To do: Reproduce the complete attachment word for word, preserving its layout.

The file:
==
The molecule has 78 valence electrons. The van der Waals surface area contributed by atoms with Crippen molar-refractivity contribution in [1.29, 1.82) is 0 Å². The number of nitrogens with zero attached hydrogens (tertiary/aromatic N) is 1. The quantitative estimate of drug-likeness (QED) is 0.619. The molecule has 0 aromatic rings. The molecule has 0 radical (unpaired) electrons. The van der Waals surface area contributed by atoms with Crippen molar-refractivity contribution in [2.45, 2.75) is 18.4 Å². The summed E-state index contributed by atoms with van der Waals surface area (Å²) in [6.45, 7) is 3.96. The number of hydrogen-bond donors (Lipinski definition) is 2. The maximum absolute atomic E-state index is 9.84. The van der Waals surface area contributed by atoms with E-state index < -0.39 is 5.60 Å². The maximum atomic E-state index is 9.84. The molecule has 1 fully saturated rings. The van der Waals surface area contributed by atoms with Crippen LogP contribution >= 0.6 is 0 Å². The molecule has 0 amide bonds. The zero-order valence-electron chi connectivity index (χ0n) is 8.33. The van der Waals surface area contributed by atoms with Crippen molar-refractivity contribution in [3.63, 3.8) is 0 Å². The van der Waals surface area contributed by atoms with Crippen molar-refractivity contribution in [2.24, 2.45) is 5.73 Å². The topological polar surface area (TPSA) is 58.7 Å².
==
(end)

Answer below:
The molecule has 78 valence electrons. The van der Waals surface area contributed by atoms with Crippen molar-refractivity contribution in [1.29, 1.82) is 0 Å². The number of nitrogens with zero attached hydrogens (tertiary/aromatic N) is 1. The quantitative estimate of drug-likeness (QED) is 0.619. The molecule has 0 aromatic rings. The molecule has 0 radical (unpaired) electrons. The van der Waals surface area contributed by atoms with Crippen molar-refractivity contribution in [2.45, 2.75) is 18.4 Å². The summed E-state index contributed by atoms with van der Waals surface area (Å²) in [6.45, 7) is 3.96. The number of hydrogen-bond donors (Lipinski definition) is 2. The maximum absolute atomic E-state index is 9.84. The van der Waals surface area contributed by atoms with E-state index < -0.39 is 5.60 Å². The maximum atomic E-state index is 9.84. The molecule has 1 fully saturated rings. The van der Waals surface area contributed by atoms with Crippen LogP contribution >= 0.6 is 0 Å². The molecule has 0 amide bonds. The zero-order valence-electron chi connectivity index (χ0n) is 8.33. The van der Waals surface area contributed by atoms with Crippen molar-refractivity contribution in [3.63, 3.8) is 0 Å². The van der Waals surface area contributed by atoms with Crippen molar-refractivity contribution in [2.24, 2.45) is 5.73 Å². The topological polar surface area (TPSA) is 58.7 Å².